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The American Psychological Association released a report urging technology companies and legislators to do more to protect adolescents’ mental health while using social media. The report highlighted the risks associated with social media platforms, such as endless scrolling and push notifications, which can be particularly harmful to young people due to their developing brains. These features can lead to addictive behaviors and distractions, impacting teens’ real-life interactions, schoolwork, and sleep. More than half of adolescents report at least one symptom of clinical dependency on social media, emphasizing the need for change.

The report did not offer specific suggestions for changes that social media companies could implement, but APA chief science officer Mitch Prinstein mentioned one option could be to alter the default settings for children’s accounts, disabling functions like endless scrolling or alerts. Despite the APA issuing health advisories and recommendations to minimize online exposure to cyberbullying and cyberhate, technology companies have made few meaningful changes, and no federal policies have been adopted. Meta, the parent company of Facebook, Instagram, and WhatsApp, has implemented some changes, such as parental supervision tools and hiding sensitive search results but more actions are needed to ensure children’s safety.

There is broader concern over the impact of social media on young people, as evidenced by laws passed in Florida and proposed in California to protect minors from social media addiction. Dozens of states have also sued Meta for features that harm children’s mental health. The release of “The Anxious Generation: How the Great Rewiring of Childhood Is Causing an Epidemic of Mental Illness,” a book by social psychologist Jonathan Haidt, has brought further attention to the issue. The book argues that smartphones and social media have contributed to an increase in anxiety, depression, and self-harm among adolescents.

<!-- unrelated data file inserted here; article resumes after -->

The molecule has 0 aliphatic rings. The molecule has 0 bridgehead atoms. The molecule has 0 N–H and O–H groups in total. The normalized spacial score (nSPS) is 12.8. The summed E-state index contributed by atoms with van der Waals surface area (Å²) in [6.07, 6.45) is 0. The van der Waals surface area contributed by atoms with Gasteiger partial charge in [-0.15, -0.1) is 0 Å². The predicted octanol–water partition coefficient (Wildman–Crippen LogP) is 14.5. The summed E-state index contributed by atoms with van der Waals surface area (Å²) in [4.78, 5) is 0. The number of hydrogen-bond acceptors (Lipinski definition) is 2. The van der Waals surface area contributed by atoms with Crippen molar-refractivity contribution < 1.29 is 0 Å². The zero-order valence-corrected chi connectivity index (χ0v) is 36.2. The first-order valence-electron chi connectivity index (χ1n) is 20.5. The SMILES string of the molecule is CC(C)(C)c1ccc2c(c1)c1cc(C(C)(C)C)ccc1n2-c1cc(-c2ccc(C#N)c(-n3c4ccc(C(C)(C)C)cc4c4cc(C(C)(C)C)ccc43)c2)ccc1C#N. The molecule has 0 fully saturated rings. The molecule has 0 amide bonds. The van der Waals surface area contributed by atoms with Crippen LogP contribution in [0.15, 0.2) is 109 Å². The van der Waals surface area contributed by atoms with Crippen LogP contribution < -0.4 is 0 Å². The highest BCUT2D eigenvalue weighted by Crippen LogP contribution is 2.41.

Prinstein emphasized that it is the responsibility of technology companies to safeguard their youngest users, but parents can also play a role in protecting their children’s mental health. He recommended setting limits on device use, such as placing all devices on top of the refrigerator at 9 p.m. each night to encourage better sleep habits. Parents can also restrict or delay their child’s use of social media to mitigate potential negative consequences. Overall, the report stresses the importance of taking action to address the risks associated with social media use among adolescents and the need for continued efforts to protect young people’s mental health.

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